Ever since I posted my blog last week I have been slightly terrified. I feel like I’ve launched into a new space by deciding to stay on my swing and to open the conversation to the rest of my readers. Why is this terrifying? Well maybe because up until now this blog has been all about my journey and reflections, like the pages of my journal–slightly censored–for people to read. By jumping back on my swing and asking you to join the conversation I suddenly feel like I have nothing to say.
To resolve this problem I have spent the week reading, analysing and searching other blogs. Each time someone on my twitter feed posts an article I devour it; I’ve started a blog course by Darren Rowse at Problogger and I’ve looked at the Alltop site to see what are the trending top ten blogs world wide in my ‘topics of interest’. The problem is I have no idea what my ‘topic of interest’ is. The truth is, I really am just a girl on a swing figuring out life as I go.
I’ve lost sleep this week wondering what to say at dinner parties and celebration events. It’s ridiculous. Once upon a time I never had this problem; before my Sam got diagnosed with Leukaemia I was a totally carefree, laughter-loving girl who delighted in conversation, catching up on the goss’ and really didn’t care if I had anything worthwhile to say. I just enjoyed every moment of being with people, hearing their stories and sharing our lives.
It’s strange how an encounter with a life-threatening illness changes everything. I’ve been trying to return to normal life all year. I can’t tell you how wonderful it has been to work with the children. They are perfect company for someone trying to recover from grief. They are funny, innocent and honest. They are quick to say when they don’t get it and eager to have a go at anything new. When I introduce a new song in our morning routine, 9 times out of 10, they will start bouncing when they hear the intro music and call out, ‘yes great, I love this one’, but when it comes to the lyrics they don’t know the words. They act like they do anyway–they murmur sounds that could be the words, and every now and then they guess a word right.
You learn a lot about life from small children. You learn that it is important to keep getting up and having a go, that failure is never permanent, that making a fool of yourself can be laughed off and that every day is new to discover. Is it any wonder Jesus told his followers to come like children. We do lots of group activities towards the end of Kindergarten, problem-solving activities where you can work with your friends. Even the children know they need each other to achieve things. They are not threatened when someone is better than them; instead they rejoice that someone is good at something that they are not and together they make a team.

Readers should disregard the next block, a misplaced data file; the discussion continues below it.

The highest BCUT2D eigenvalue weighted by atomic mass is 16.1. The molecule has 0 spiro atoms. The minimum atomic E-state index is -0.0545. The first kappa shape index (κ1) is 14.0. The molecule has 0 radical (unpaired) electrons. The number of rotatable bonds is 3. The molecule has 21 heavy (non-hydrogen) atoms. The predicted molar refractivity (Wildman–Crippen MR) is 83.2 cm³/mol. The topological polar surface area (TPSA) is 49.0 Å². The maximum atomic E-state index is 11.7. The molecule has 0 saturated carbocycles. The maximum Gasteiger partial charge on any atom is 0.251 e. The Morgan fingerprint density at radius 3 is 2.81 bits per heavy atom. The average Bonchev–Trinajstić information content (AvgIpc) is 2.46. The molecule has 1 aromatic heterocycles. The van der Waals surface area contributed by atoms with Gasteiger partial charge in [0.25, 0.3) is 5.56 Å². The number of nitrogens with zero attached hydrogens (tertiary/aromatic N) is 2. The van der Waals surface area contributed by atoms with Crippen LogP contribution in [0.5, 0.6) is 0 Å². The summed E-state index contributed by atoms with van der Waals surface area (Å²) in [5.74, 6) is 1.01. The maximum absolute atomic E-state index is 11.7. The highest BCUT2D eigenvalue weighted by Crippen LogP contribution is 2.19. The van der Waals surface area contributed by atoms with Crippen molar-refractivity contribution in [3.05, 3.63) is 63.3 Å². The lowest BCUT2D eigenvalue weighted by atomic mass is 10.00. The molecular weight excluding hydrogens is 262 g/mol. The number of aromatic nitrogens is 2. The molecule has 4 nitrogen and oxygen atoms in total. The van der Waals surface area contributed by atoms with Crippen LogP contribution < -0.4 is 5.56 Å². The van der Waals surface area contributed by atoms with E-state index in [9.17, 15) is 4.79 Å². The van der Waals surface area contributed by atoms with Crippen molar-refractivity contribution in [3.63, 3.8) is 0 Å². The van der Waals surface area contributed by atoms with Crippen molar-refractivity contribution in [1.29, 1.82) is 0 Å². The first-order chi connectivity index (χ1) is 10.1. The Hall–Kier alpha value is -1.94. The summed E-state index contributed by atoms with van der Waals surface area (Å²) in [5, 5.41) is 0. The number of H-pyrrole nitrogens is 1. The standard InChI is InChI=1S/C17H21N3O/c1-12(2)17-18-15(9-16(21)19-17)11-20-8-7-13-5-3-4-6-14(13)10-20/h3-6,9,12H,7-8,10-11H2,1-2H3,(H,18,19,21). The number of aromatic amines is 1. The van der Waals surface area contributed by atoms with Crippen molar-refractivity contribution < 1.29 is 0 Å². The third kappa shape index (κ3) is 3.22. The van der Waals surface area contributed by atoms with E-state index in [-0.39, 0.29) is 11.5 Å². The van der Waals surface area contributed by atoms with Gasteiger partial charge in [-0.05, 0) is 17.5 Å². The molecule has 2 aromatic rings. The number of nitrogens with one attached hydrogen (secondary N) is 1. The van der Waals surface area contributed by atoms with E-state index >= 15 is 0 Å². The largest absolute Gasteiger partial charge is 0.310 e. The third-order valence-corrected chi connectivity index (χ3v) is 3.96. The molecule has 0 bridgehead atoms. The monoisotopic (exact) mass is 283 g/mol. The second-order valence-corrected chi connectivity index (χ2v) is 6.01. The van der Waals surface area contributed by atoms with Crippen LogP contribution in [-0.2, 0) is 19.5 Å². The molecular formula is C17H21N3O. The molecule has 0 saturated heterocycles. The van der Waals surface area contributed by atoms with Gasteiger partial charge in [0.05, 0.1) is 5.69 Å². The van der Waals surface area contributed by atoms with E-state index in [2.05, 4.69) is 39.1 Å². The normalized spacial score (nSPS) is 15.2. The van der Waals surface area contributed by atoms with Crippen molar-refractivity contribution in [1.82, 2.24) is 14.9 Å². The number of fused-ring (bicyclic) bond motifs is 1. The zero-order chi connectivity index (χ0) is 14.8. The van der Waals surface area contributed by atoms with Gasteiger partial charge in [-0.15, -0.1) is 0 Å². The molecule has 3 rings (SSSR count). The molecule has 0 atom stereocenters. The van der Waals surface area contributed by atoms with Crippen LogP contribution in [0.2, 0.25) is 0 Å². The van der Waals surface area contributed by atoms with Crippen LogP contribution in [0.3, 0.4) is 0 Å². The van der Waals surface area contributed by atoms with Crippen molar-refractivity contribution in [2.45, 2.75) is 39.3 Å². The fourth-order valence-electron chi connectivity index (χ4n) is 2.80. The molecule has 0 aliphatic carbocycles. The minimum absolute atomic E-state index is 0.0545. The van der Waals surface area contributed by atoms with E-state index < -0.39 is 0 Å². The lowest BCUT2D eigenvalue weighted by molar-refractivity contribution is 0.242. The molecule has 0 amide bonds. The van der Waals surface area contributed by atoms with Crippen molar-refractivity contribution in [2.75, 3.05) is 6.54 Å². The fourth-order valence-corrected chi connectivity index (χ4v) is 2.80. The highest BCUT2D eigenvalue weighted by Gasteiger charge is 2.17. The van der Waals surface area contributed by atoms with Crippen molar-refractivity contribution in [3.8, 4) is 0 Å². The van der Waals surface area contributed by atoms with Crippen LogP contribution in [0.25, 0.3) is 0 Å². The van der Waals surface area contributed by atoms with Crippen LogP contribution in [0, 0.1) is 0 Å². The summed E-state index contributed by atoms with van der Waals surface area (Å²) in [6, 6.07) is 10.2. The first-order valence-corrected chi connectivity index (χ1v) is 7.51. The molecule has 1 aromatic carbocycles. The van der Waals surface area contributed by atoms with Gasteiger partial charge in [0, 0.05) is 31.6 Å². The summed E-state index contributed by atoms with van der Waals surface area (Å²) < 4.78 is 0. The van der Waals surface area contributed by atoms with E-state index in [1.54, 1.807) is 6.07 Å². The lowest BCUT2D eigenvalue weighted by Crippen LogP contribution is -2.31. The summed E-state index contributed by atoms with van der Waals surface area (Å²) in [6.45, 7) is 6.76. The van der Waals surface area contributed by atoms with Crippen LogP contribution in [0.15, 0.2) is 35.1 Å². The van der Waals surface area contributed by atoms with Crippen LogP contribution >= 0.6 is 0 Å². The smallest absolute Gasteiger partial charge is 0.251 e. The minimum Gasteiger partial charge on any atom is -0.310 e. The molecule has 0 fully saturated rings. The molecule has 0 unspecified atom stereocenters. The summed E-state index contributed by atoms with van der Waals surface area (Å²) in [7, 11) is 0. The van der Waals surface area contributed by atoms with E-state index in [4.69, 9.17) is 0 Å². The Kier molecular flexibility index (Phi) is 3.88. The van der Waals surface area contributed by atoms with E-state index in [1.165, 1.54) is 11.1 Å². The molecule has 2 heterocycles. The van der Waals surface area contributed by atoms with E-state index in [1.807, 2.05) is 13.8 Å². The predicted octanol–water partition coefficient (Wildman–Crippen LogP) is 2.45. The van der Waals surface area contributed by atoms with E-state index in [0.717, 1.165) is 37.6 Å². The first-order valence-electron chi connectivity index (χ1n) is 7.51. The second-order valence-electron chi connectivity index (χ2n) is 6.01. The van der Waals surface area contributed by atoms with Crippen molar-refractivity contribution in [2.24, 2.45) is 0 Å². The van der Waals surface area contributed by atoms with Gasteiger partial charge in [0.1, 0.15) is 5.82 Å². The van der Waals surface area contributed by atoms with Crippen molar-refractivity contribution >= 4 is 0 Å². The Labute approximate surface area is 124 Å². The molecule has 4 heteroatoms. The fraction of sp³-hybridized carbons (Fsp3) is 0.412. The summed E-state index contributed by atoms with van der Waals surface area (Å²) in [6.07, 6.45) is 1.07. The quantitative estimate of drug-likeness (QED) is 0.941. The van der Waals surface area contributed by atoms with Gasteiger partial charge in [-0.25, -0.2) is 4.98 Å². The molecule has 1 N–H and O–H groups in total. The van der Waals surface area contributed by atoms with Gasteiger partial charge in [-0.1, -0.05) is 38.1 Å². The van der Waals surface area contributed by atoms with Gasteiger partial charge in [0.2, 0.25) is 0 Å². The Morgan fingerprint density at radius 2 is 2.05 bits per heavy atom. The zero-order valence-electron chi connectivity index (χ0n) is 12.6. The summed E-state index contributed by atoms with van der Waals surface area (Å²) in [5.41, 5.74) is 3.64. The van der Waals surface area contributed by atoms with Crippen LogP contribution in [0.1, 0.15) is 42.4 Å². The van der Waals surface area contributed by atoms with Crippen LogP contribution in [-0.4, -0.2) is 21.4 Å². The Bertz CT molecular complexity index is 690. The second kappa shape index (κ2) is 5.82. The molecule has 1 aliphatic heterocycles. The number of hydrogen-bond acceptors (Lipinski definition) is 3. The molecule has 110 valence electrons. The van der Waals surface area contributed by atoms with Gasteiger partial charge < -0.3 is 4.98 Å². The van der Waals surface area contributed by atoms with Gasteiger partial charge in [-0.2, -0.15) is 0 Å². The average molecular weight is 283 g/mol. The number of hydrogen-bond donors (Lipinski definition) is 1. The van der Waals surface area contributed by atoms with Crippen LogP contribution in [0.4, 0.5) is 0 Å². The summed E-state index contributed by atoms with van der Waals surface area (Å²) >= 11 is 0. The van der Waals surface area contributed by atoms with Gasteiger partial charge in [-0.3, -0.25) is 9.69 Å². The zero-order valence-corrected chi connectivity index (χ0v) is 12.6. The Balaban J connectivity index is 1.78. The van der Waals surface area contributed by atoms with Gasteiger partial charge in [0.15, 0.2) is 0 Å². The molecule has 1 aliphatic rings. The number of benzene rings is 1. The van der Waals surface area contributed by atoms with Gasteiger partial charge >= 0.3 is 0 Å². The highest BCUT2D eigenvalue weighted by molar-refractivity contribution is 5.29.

We need each other don’t we? We all have something interesting to bring to the conversation. I used to think I was interesting enough before my daughter got Leukaemia; nowadays I just feel sad and I am terrified that my sadness will leak out into conversation. It’s easier to stay at home, to read, to write and reflect but it isn’t easy for long. Deep inside I am the same me that I always was; but I need new strategies for social events, I need to surround myself with people who ‘get’ how dysfunctional I feel. In contrast to the happy lifestyle of the Northern Beaches, I feel like I wear my sadness as a heart on my sleeve. I worry that my pain will land on the conversation like a massive wet blanket and people will flee.
The answer to the problem is to talk about things other than yourself. You would think this would be easy wouldn’t you? But not for me–it seems I always find a way of making the conversation all about me. The only problem is that I don’t want to talk about me anymore–life isn’t quite what I expected. I am reading “Mama Mia” by Mia Freedman at the moment and I have to admit I am such a fan of that girl. I love how she tells it how it is, confessing her mistakes all the way to success. That’s how to do life I think. You just keep walking. You fake it when you need to, but you share your secrets with your friends and ultimately you realise we are all terrified about something. I’m off to Christmas drinks with some of my intelligent friends next week and I will certainly make sure I have read all the cheat sheets by Julie Cowdroy before I go.
What about you? What terrifies you about social events? Let’s start the conversation, I’d love to hear from you.